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The Ugly Underside of School Closings: A Telling Incident
Reader Comment: You're absolutely right. As a former NYC principal, I often had an internal battle... Should I accept students because of who the are and their potential or accept students who would improve my progress report grade? I tried to find students who could fulfill both but nevertheless, it made me feel horrible at the end of the day. I understand the need for accountability but there needs to be a better way...we need to be accountable for accepting and supporting ALL students.
Ohanian Comment: So when are we going to start the revolution?
by Dr Mark Naison, Fordham University
If you think closing schools for low test scores doesn't hurt children, listen carefully. This morning, at 8:30 AM I got a panicked call from a dear friend and colleague whose daughter, a special needs child, was auditioning for an arts junior high school in the Bronx. The teacher in charge of auditions told her ( something that the principal later confirmed) that the school didn't take special needs children, no matter how talented, and used reading scores as their primary criteria for admission. They let my friends daughter audition, so as not to hurt her feelings, but made it clear that she had
no chance of getting into the school.
This kind of educational triage, which we already know is widespread at charter schools, is now spreading to schools throughout the system,as the NYC DOE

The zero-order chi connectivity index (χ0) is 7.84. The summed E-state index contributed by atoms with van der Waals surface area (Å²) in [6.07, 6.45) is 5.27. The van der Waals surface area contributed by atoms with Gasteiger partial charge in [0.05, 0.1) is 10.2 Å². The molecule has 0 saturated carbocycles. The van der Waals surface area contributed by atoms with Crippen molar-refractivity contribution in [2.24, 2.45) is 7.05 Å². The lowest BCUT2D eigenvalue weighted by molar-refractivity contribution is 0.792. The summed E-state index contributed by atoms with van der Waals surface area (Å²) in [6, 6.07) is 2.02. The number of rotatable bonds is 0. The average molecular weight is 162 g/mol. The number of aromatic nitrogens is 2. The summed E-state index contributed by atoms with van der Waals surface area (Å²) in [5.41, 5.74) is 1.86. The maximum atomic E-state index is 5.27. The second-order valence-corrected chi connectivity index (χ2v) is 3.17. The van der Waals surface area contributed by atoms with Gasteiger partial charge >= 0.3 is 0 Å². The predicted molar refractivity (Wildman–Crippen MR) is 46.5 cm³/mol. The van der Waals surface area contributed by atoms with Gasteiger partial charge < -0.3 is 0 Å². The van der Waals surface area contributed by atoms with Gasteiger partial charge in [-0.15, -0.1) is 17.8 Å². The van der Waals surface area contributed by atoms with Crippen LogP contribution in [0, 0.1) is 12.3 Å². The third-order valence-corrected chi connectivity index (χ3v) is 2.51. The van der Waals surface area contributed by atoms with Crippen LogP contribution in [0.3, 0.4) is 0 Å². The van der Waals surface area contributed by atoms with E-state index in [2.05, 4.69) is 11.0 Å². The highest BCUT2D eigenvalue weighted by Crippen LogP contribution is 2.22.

makes it clear that low test schools will lead to school closings and firings of teachers and principals. If you are a principal, it is simply not in your interest
to take children, who because of developmental issues ( or in some cases poverty and stress) do not score well on standardized tests
So what happens to children like my friend's daughter who is bright, beautiful and talented, but doesn't test well? Is she systematically excluded
from the schools with the most resources, and the best programs and services and shunted to schools that the DOE has marked for closing?
School reformers who enthusiastically endorse school closings, like Arne Duncan and Michelle Rhee, say they are doing so because they represent "the children."
But which children are they talking about? Certainly not my friend's wonderful daughter, and the millions of children like her, who mark my words, are
going to be casualties of this misguided movement
Dr. Mark Naison Mark Naison is a Professor of African-American Studies and History at Fordham University and Director of Fordham's Urban Studies Program. He is the author of three books and over 100 articles on African-American History, urban history, and the history of sports.
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